National Security Advisor Henry Kissinger was typical at the time in dismissing North Vietnam in disgust as “a little fourth rate power,” just as Chairman of the Joint Chiefs Admiral Thomas Moorer would term it “a third-rate country with a population of less than two counties in one of the 50 states of the United States.”  All of which made its victory, in some sense, beyond comprehension.

A Titleholder for Pure, Long-Term Futility

That was then.  This is now and, though the frustration must seem familiar, Washington has gotten itself into a situation on the Eurasian mainland so vexing and perplexing that Vietnam has finally been left in the dust.  In fact, if you hadn’t noticed -- and weirdly enough no one has -- that former war finally seems to have all but vanished.

If you care to pick a moment when it first headed for the exits, when we all should have registered something new in American consciousness, it would undoubtedly have been mid-2010 when the media decided that the Afghan War, then 8½ years old, had superseded Vietnam as “the longest war” in U.S. history.  Today, that claim has become commonplace, even though it remains historically dubious (which may be why it’s significant).

Afghanistan is, in fact, only longer than Vietnam if you decide to date the start of the American war there to 1964, when Congress passed the Tonkin Gulf Resolution (in place of an actual declaration of war), or 1965, when American “combat troops” first arrived in South Vietnam.  By then, however, there were already 16,000 armed American “advisors” there, Green Berets fighting there, American helicopters flying there.  It would be far more reasonable to date America’s war in Vietnam to 1961, the year of its first official battlefield casualty and the moment when the Kennedy administration sent in 3,000 military advisors to join the 900 already there from the Eisenhower years. (The date of the first American death on the Vietnam Wall, however, is 1956, and the first American military man to die in Vietnam -- an American lieutenant colonel mistaken by Vietnamese guerrillas for a French officer -- was killed in Saigon in 1945.)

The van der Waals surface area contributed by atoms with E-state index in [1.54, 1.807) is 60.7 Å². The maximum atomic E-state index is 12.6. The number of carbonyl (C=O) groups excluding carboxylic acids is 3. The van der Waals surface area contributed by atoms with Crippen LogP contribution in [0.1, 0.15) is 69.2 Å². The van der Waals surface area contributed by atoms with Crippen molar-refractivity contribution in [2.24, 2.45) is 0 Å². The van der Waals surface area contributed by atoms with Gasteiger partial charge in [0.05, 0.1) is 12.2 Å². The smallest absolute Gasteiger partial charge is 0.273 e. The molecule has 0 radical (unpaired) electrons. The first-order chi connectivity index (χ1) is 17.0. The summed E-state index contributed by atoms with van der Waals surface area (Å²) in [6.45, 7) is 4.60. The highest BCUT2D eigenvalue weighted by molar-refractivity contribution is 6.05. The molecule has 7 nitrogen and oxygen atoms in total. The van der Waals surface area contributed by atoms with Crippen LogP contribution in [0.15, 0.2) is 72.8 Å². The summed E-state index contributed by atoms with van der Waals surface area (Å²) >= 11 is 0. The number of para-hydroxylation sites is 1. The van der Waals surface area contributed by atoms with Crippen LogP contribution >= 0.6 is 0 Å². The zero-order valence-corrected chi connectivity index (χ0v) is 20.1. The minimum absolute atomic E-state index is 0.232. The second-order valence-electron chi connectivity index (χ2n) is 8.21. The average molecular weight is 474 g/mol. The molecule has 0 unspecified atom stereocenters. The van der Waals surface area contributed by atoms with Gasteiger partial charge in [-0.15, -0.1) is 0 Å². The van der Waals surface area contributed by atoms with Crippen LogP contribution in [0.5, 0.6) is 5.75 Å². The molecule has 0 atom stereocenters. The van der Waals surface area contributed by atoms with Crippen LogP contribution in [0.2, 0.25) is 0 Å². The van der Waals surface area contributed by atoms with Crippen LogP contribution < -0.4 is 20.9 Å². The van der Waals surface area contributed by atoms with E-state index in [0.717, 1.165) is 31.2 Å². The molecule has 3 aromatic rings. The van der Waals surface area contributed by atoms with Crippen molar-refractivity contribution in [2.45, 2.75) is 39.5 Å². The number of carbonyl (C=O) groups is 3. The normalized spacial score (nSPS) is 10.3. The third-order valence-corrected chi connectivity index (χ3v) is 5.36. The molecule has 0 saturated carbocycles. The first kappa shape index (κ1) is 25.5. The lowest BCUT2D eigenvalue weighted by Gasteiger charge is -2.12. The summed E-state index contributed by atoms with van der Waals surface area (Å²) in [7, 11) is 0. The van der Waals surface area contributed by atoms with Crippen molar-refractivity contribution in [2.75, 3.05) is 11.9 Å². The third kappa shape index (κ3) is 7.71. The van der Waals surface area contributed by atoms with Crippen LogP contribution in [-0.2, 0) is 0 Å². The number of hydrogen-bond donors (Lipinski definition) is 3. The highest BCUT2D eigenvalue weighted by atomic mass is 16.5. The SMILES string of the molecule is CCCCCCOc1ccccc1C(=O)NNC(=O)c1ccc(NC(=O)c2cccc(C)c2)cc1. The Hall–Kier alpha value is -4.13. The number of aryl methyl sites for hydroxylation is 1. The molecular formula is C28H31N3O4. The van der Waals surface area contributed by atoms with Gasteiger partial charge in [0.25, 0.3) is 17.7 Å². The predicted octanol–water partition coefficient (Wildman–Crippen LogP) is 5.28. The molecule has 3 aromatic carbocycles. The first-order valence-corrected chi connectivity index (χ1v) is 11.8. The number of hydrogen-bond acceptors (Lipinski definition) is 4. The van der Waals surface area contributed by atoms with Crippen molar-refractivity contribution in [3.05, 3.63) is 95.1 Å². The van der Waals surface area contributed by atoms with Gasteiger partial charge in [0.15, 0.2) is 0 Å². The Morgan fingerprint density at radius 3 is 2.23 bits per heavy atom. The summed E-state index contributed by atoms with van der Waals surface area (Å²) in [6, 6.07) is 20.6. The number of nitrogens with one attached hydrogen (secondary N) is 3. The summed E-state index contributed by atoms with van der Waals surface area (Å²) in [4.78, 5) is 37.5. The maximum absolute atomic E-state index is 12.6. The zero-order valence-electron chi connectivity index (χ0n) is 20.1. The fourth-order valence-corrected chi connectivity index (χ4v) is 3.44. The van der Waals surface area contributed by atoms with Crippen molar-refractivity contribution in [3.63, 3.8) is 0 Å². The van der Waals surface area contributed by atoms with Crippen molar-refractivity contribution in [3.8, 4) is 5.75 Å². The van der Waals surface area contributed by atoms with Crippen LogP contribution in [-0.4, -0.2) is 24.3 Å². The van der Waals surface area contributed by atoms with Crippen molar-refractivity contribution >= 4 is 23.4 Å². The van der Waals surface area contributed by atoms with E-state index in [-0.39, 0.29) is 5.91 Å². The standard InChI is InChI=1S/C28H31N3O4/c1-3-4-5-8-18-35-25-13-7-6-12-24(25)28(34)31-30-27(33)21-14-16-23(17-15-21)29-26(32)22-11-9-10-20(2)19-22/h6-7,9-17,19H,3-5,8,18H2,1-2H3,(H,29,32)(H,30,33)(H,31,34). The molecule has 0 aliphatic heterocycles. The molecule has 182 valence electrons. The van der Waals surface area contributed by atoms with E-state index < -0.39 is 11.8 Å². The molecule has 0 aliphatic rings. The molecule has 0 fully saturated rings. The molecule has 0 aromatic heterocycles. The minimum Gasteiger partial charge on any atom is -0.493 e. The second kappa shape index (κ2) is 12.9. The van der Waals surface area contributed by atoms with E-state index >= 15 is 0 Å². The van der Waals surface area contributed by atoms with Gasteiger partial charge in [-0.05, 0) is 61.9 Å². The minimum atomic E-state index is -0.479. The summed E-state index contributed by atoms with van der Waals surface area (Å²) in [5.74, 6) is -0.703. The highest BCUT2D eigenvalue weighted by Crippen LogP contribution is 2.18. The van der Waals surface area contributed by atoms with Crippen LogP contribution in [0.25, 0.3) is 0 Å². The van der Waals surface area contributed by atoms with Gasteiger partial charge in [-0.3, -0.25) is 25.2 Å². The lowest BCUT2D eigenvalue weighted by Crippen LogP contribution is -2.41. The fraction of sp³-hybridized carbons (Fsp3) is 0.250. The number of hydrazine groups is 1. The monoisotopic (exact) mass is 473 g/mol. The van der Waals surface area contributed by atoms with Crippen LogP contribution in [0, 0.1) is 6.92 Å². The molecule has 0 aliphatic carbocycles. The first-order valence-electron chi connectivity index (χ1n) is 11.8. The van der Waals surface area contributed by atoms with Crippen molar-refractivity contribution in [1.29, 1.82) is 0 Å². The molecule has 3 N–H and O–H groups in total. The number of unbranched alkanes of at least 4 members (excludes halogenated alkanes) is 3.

Of course, massive U.S. support for the French version of the Vietnam War in the early 1950s could drive that date back further.  Similarly, if you wanted to add in America’s first Afghan War, the CIA-financed anti-Soviet war of the mujahideen from 1980 to 1989, you might once again have a “longest war” competition.

The essential problem in dating wars these days is that we no longer declare them, so they just tend to creep up on us.  In addition, because undeclared war has melded into something like permanent war on the American scene, we might well be setting records every day on the Eurasian mainland -- if, for instance, you care to include the First Gulf War and the continuedmilitary actions against Saddam Hussein’s Iraq which, after 2001, blended into the Bush administration’s Global War on Terror, its invasion of Afghanistan, and then, of course, Iraq (again).

For those who want a definitive “longest,” however, the latest news is promising.  Obama administration negotiations with Afghan President Hamid Karzai’s government are reportedly close to complete. The two sides are expected to arrive at a“strategic partnership” agreement leaving U.S. forces (trainers, advisors, special operations troops, and undoubtedly scads of private contractors) ensconced on bases in Afghanistan well beyond 2014.  If such official desire becomes reality, then the Vietnam record might indeed be at an end.